Rocky is a kindly and intelligent man and seems devoted to the ecology of the lake. We start talking immediately about the rock paintings as we proceed directly to the island that his family has owned since the 1950s. Rocky is intrigued with the paintings near his lodge, and he is still angry about the defacement of those paintings decades ago. “Stupid, stupid, stupid,” he says. “It bothers me a lot. I know the person who did it.” When I ask the person’s name, though, Rocky just looks pained. The trip to the island takes about forty-five minutes, and as the mainland is blazing hot this July the cool breeze is a relief. Kiizhikok stands in the whipping wind, and I hold tightly onto the handle on the back of her life jacket and grasp one leg, too, just to make sure.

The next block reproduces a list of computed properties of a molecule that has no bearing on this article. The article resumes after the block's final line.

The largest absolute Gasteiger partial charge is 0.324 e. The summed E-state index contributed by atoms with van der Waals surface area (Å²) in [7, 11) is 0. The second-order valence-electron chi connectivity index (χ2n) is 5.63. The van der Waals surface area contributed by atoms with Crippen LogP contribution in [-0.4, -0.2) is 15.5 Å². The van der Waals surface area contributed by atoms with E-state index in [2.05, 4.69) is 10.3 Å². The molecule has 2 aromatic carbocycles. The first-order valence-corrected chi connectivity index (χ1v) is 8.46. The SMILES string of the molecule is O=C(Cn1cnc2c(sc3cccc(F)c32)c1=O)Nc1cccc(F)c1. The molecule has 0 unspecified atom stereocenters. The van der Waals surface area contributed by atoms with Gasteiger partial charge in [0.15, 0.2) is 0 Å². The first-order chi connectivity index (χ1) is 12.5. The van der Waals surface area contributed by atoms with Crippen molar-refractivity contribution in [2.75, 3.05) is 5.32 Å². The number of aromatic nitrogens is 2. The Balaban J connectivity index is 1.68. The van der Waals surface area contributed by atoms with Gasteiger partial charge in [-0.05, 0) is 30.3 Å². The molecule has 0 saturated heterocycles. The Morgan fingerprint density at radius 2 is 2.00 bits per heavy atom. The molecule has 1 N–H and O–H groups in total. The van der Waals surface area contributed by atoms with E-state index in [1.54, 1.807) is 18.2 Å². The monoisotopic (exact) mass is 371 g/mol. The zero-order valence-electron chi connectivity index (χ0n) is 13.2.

Boats make me very uncomfortable. At any moment, I think we’ll ram into a rock. The boat will sink. But I’ll still be gripping the baby. I’ll tow her to shore. There are plenty of islands around here, and I never go out onto the lake without carrying in my pocket a Ziploc baggy of waterproof matches. Once I tow the baby to shore, I’ll light a fire, fan the smoke, and eventually someone will come to investigate. We will be saved. During this short ride, I become so lost in my fantasy of boat wreck that it is only with a wrench that I return to the immediate fact that we are traveling along, so far so good, and we’re not capsizing. Rocky seems completely at home on the lake. We’ll probably be safe. I don’t relax my grip on Kiizhikok, but I do force myself to abandon my fantasy and look around at the stunning beauty.